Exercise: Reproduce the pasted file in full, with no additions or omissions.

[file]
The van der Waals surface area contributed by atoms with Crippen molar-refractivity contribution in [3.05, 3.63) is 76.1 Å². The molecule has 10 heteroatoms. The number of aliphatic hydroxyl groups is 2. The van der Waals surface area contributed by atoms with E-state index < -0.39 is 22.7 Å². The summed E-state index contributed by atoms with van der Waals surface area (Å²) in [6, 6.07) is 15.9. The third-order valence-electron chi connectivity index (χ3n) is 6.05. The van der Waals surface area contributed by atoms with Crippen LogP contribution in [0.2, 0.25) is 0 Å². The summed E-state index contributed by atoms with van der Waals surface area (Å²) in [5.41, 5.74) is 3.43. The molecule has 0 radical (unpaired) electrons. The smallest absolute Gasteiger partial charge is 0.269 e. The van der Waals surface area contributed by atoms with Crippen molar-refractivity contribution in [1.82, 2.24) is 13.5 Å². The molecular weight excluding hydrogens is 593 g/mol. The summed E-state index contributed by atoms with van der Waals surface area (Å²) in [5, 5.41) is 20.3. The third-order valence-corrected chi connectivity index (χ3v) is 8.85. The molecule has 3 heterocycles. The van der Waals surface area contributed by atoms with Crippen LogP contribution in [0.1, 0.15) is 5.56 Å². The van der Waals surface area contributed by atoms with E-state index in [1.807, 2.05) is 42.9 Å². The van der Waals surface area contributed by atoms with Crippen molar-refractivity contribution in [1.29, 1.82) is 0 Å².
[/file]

The van der Waals surface area contributed by atoms with Crippen molar-refractivity contribution in [3.05, 3.63) is 76.1 Å². The molecule has 10 heteroatoms. The number of aliphatic hydroxyl groups is 2. The van der Waals surface area contributed by atoms with E-state index < -0.39 is 22.7 Å². The summed E-state index contributed by atoms with van der Waals surface area (Å²) in [6, 6.07) is 15.9. The third-order valence-electron chi connectivity index (χ3n) is 6.05. The van der Waals surface area contributed by atoms with Crippen LogP contribution in [0.2, 0.25) is 0 Å². The summed E-state index contributed by atoms with van der Waals surface area (Å²) in [5.41, 5.74) is 3.43. The molecule has 0 radical (unpaired) electrons. The smallest absolute Gasteiger partial charge is 0.269 e. The van der Waals surface area contributed by atoms with Crippen molar-refractivity contribution in [1.82, 2.24) is 13.5 Å². The molecular weight excluding hydrogens is 593 g/mol. The summed E-state index contributed by atoms with van der Waals surface area (Å²) in [5, 5.41) is 20.3. The third-order valence-corrected chi connectivity index (χ3v) is 8.85. The molecule has 3 heterocycles. The van der Waals surface area contributed by atoms with Crippen LogP contribution in [0.1, 0.15) is 5.56 Å². The van der Waals surface area contributed by atoms with E-state index in [1.807, 2.05) is 42.9 Å². The van der Waals surface area contributed by atoms with Crippen molar-refractivity contribution in [1.29, 1.82) is 0 Å².